Alana Paterson knows how isolating it can be to compete in an intensely male-dominated arena. She's not only a photographer—a job disproportionately occupied by men—but also a skateboarder. Growing up in the late 1990s in British Columbia, she’d enter competitions with dozens of male contestants but just two or three other girls. The only other female skateboarders she saw in those pre-Instagram days were in magazines, "and they published maybe a handful of photos a year," she says.
Now that Paterson's behind the camera, she's turning it on female athletes like herself. For her series Title IX, she documented junior and college hockey players from 14 teams across the US and Canada. It's part of a larger body of work that gives visibility to women in sport.
Since President Nixon signed Title IX into law in 1972, US girls' participation in high school sports has increased by more than 1,000 percent—from 294,000 in 1971 to 3.4 million in the 2017–2018 school year. Though not all will make it to the Women's World Cup or Wimbledon, they still reap the host of physical, psychological, and socio-economic benefits that sports offer—like, say, getting to be CEO.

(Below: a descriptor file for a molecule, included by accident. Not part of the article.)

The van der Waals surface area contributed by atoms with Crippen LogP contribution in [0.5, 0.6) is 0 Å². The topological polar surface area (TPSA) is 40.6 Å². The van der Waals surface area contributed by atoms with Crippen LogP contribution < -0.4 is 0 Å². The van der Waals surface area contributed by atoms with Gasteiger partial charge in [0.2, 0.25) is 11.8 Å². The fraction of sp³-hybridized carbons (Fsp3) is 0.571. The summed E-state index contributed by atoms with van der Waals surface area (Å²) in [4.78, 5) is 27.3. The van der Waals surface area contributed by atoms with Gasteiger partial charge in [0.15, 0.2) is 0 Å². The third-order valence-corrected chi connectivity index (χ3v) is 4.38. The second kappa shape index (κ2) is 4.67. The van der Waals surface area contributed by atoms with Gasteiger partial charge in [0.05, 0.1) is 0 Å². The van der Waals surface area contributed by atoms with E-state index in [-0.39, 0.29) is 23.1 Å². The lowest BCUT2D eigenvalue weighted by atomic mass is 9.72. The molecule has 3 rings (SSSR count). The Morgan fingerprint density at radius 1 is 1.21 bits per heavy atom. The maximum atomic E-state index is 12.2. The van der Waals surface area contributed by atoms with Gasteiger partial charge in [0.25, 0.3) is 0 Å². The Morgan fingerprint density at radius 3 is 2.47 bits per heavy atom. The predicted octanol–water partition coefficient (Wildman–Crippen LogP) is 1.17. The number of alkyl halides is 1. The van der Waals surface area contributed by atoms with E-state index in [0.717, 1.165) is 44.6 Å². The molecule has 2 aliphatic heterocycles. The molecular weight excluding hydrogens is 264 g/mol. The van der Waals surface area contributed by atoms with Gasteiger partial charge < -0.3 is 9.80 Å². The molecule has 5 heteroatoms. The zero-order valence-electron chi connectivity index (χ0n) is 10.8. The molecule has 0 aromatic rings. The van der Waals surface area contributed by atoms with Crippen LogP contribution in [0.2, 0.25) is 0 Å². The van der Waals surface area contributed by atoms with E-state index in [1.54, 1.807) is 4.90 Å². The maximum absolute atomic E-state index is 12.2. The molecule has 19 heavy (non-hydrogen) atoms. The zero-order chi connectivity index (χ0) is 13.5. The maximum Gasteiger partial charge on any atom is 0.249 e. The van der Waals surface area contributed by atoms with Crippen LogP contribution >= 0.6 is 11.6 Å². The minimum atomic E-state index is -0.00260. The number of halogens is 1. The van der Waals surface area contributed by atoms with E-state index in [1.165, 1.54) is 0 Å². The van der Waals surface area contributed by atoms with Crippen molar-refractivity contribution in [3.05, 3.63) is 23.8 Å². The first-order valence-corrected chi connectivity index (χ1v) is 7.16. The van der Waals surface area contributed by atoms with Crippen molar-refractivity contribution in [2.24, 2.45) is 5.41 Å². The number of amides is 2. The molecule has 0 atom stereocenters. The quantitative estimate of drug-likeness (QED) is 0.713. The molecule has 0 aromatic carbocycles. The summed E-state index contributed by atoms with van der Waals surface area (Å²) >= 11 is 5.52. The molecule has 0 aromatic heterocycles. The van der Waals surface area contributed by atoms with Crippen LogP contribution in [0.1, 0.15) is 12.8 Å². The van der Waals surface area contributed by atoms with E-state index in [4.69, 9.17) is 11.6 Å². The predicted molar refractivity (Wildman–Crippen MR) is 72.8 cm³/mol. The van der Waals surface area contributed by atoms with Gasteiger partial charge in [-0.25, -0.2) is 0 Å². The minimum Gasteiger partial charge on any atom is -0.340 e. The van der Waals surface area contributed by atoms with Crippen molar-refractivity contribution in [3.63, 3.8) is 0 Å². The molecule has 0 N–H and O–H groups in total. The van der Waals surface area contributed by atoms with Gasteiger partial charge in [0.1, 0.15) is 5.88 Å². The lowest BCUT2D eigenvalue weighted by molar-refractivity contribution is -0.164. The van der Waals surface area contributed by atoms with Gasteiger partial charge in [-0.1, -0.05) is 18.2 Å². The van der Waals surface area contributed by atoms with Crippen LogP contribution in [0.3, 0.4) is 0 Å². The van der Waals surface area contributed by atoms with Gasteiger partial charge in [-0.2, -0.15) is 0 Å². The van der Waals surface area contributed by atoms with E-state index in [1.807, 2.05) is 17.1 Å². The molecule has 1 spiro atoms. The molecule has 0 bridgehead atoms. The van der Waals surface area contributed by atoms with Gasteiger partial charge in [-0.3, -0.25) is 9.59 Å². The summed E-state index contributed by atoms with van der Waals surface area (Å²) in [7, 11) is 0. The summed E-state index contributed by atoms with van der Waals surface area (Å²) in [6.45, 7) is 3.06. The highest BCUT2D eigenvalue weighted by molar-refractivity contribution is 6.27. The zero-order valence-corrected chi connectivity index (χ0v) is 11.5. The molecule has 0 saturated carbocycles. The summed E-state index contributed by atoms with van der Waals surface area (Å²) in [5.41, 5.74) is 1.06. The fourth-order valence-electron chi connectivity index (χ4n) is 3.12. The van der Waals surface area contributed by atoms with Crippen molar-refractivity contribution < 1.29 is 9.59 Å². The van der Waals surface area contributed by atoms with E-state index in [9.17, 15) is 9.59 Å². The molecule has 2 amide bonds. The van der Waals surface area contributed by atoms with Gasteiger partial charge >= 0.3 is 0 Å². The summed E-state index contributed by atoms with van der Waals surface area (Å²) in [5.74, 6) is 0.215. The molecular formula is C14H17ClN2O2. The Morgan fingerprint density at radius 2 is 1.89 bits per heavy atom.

The overt lack of media representation fuels the divide. While four out of 10 athletes are female, just 4 percent of sports-related media coverage is devoted to them. They get only 5 percent of Sports Illustrated covers and a paltry 2 percent of airtime on ESPN's SportsCenter. And they're often sexualized. It doesn't help that women are vastly underrepresented among sports photographers.